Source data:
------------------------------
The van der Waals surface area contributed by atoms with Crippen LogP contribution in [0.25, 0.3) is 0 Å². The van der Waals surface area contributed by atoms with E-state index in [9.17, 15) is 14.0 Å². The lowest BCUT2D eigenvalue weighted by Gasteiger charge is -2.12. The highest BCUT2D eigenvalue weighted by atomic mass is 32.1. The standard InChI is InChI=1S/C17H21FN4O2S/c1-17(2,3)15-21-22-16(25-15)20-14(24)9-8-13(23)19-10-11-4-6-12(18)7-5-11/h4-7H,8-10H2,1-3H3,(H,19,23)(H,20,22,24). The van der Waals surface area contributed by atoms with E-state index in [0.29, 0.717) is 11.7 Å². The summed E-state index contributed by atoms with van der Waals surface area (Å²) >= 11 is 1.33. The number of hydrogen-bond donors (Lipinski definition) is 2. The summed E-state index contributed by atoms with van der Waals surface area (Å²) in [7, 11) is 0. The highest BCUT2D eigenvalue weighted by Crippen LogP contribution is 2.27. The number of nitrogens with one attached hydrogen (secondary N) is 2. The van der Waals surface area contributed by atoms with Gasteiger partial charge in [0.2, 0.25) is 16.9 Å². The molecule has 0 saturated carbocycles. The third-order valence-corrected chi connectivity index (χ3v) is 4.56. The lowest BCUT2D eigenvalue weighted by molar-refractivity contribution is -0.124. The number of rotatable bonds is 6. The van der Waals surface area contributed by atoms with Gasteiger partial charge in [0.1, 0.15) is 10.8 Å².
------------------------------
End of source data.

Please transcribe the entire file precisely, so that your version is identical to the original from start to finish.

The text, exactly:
The van der Waals surface area contributed by atoms with Crippen LogP contribution in [0.25, 0.3) is 0 Å². The van der Waals surface area contributed by atoms with E-state index in [9.17, 15) is 14.0 Å². The lowest BCUT2D eigenvalue weighted by Gasteiger charge is -2.12. The highest BCUT2D eigenvalue weighted by atomic mass is 32.1. The standard InChI is InChI=1S/C17H21FN4O2S/c1-17(2,3)15-21-22-16(25-15)20-14(24)9-8-13(23)19-10-11-4-6-12(18)7-5-11/h4-7H,8-10H2,1-3H3,(H,19,23)(H,20,22,24). The van der Waals surface area contributed by atoms with E-state index in [0.29, 0.717) is 11.7 Å². The summed E-state index contributed by atoms with van der Waals surface area (Å²) >= 11 is 1.33. The number of hydrogen-bond donors (Lipinski definition) is 2. The summed E-state index contributed by atoms with van der Waals surface area (Å²) in [7, 11) is 0. The highest BCUT2D eigenvalue weighted by Crippen LogP contribution is 2.27. The number of nitrogens with one attached hydrogen (secondary N) is 2. The van der Waals surface area contributed by atoms with Gasteiger partial charge in [0.2, 0.25) is 16.9 Å². The molecule has 0 saturated carbocycles. The third-order valence-corrected chi connectivity index (χ3v) is 4.56. The lowest BCUT2D eigenvalue weighted by molar-refractivity contribution is -0.124. The number of rotatable bonds is 6. The van der Waals surface area contributed by atoms with Gasteiger partial charge in [0.1, 0.15) is 10.8 Å².